[EAS]Re: Internet Evaders

pjk pjk at design.eng.yale.edu
Fri Apr 25 08:30:00 EDT 2003

        Reply to:   RE>Internet Evaders

Re. the recent mailing on Internet Evaders, a sage response from my
friend and colleague,  Dr. R. Rodion Rathbone, doctor and engineer,
in Yale's Department of Laboratory Medicine, with his permission. 

Date: 4/24/03 9:44 AM
To: pjk
From: R. Rodion Rathbone

I remember a short New Yorker "Talk of the Town" piece describing a
TV commercial.  Some children bring a glass of "Country Time"
lemonade to  a grandfather figure, one of the-old-ones.  On tasting
it his memory is rekindled and he feels nostalgia.  This is what
lemonade used to taste like, back in the lost days.  But wait, the
piece went on, there are lemons in the kitchen.  We could actually
... yes ... make real lemonade!  The art is not lost after all!

For some reason the piece stuck in my mind.

For the past 10 to 50 years, depending what you're thinking of,
there has been a growing market for serviceable and convenient
simulations --  from Tang and coffee creamer to video games.  The
aspects of the substitutes that fall short are usually in the areas
of completeness and depth.  The real thing is as deep as it is. 
The simulation is as deep as it has to be, and when they get to be
good on the surface, they fail when you scratch beneath that
surface.  There's little monetary return for simulating  the deeper

That's one of the dividing points between simulated and engineered
artifacts. In a well engineered artifact, as opposed to a well
simulated one, there is a pay-off in engineering esthetic for
carrying through on the deeper levels.  When sitting in a new
automobile, it's very satisfying turn and find something exactly
where you'd like it to be (Honda comes to mind.) When taking apart a
computer, Compaq for instance, it's so nice when you find that
things click and fold and slide in a smooth and convenient  way, so
it comes apart, re-configures and goes back together, not just
quickly, but with smooth ease and almost a kind of rhythm.  As with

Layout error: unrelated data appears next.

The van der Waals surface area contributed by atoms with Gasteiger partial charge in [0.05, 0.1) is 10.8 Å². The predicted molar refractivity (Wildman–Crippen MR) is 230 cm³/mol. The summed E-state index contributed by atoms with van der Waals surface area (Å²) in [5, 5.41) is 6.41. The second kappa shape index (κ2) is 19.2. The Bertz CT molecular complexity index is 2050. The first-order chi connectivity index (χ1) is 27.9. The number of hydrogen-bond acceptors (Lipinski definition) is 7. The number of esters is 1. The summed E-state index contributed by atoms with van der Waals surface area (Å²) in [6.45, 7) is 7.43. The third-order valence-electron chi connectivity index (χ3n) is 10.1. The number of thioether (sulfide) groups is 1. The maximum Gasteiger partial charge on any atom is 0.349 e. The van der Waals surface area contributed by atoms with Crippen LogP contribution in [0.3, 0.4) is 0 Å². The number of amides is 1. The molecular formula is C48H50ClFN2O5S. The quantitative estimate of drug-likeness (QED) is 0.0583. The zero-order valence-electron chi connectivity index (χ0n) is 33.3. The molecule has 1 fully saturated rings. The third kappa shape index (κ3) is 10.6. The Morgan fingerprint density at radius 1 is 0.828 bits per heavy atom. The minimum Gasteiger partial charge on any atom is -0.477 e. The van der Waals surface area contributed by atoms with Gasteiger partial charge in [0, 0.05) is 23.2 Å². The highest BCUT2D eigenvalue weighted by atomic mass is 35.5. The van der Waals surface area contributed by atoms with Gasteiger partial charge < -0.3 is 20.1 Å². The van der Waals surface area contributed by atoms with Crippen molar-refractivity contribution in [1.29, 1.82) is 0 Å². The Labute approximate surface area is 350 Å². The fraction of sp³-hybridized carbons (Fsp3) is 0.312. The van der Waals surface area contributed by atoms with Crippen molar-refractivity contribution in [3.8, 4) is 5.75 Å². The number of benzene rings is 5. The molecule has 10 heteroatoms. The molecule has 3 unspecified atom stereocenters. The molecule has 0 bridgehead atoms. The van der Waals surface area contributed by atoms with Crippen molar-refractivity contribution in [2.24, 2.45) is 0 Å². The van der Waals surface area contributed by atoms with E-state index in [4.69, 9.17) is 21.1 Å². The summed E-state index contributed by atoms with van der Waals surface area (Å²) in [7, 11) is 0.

music, one is discovering someone else's intelligence, and it's a
deeply affirming pleasure.

That pleasure is a strong force, both for achievement and for
maintaining the finer parts of the mundane things in our culture. 
It's what gives me some confidence that the chaff, noise and glitz
will not overwhelm the things that satisfy, though they usually
threaten to do so.

The Internet evaders, too, are a source of confidence.  I think of
them more as Internet abstainers, though.  More of them will come to
use it, when they find it good enough, satisfying enough, for their
needs. That unsatisfied market, whether it is skeptical or just has
fewer things motivating it, is what may make things a little better
for us all in the long run.


> Date: 4/24/03 2:25 AM
> From: pjk
> Subject:   Internet Evaders
> (from NewsScan Daily, 17 April 2003)
> A study by the Pew Internet and American Life Project has found that
> 42 %  of American adults are not connected to the Internet, even
> though two out of three of those people have relatives or close
> friends who do. In addition, the study's authors label as "Net
> Evaders" 20% of the nonusers who live in Internet-connected homes
> where other relatives go online. And then there's a category of
> "Net Dropouts" to characterize the 17% of nonusers who tried the
> Net and didn't like it. The director of the Pew  project says of the
> Net Dropouts: "Some grew disillusioned with the online  world. They
> decided it was just a time swamp, or they never found what they 
> wanted." [They have our full sympathies. If the poor wretches never
> found  NewsScan, who can blame them for jumping ship?] (New York
> Times 17 Apr 2003)
> http://partners.nytimes.com/2003/04/17/technology/circuits/17shun.html
> --------------------------------------------------------------------
> Internet "evaders" -- my foot. In a world of fast pace and
> techno-determinism, the most radical act of all might be this: to
> slow down and to try, in each moment, to be fully present in your
> surroundings -- especially outdoors. --PJK
> "Stand still. The trees ahead and bushes beside you are not lost.
> Wherever you are is called Here...
> Stand still. The forest knows where you are.
> You must let it find you."
>     Native American poem translated by David Wagoner
>     (quoted in David Whyte's book "The Heart Aroused: Poetry and
>      the Preservation of the Soul in Corporate America", and other 
>      soul-endangering places.)
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